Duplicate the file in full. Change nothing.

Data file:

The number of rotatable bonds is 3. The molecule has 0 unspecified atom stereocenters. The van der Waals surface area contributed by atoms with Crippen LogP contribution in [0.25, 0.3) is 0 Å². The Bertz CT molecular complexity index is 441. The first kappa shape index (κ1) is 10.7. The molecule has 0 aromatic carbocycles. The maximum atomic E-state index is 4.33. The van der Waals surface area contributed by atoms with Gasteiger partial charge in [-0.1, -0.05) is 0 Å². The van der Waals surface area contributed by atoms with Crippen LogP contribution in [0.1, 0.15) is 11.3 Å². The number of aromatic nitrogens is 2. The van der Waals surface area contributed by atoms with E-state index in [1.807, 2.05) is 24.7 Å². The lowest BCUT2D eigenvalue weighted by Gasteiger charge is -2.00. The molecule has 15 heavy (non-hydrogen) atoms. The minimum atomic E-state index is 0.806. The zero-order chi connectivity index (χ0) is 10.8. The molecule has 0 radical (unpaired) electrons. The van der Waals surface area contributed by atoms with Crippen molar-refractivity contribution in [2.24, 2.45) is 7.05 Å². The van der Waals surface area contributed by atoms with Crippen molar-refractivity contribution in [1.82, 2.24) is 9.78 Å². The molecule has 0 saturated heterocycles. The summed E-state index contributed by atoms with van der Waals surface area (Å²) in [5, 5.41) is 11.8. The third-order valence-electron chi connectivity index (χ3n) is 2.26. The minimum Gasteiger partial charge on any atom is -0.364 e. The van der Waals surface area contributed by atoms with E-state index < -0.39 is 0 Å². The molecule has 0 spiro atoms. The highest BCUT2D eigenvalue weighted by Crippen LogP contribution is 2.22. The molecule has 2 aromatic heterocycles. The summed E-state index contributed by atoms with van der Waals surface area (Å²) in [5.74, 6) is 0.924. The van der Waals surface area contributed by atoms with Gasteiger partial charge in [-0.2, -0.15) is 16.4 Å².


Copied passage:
The number of rotatable bonds is 3. The molecule has 0 unspecified atom stereocenters. The van der Waals surface area contributed by atoms with Crippen LogP contribution in [0.25, 0.3) is 0 Å². The Bertz CT molecular complexity index is 441. The first kappa shape index (κ1) is 10.7. The molecule has 0 aromatic carbocycles. The maximum atomic E-state index is 4.33. The van der Waals surface area contributed by atoms with Gasteiger partial charge in [-0.1, -0.05) is 0 Å². The van der Waals surface area contributed by atoms with Crippen LogP contribution in [0.1, 0.15) is 11.3 Å². The number of aromatic nitrogens is 2. The van der Waals surface area contributed by atoms with E-state index in [1.807, 2.05) is 24.7 Å². The lowest BCUT2D eigenvalue weighted by Gasteiger charge is -2.00. The molecule has 15 heavy (non-hydrogen) atoms. The minimum atomic E-state index is 0.806. The zero-order chi connectivity index (χ0) is 10.8. The molecule has 0 radical (unpaired) electrons. The van der Waals surface area contributed by atoms with Crippen molar-refractivity contribution in [2.24, 2.45) is 7.05 Å². The van der Waals surface area contributed by atoms with Crippen molar-refractivity contribution in [1.82, 2.24) is 9.78 Å². The molecule has 0 saturated heterocycles. The summed E-state index contributed by atoms with van der Waals surface area (Å²) in [5, 5.41) is 11.8. The third-order valence-electron chi connectivity index (χ3n) is 2.26. The minimum Gasteiger partial charge on any atom is -0.364 e. The van der Waals surface area contributed by atoms with E-state index < -0.39 is 0 Å². The molecule has 0 spiro atoms. The highest BCUT2D eigenvalue weighted by Crippen LogP contribution is 2.22. The molecule has 2 aromatic heterocycles. The summed E-state index contributed by atoms with van der Waals surface area (Å²) in [5.74, 6) is 0.924. The van der Waals surface area contributed by atoms with Gasteiger partial charge in [-0.2, -0.15) is 16.4 Å².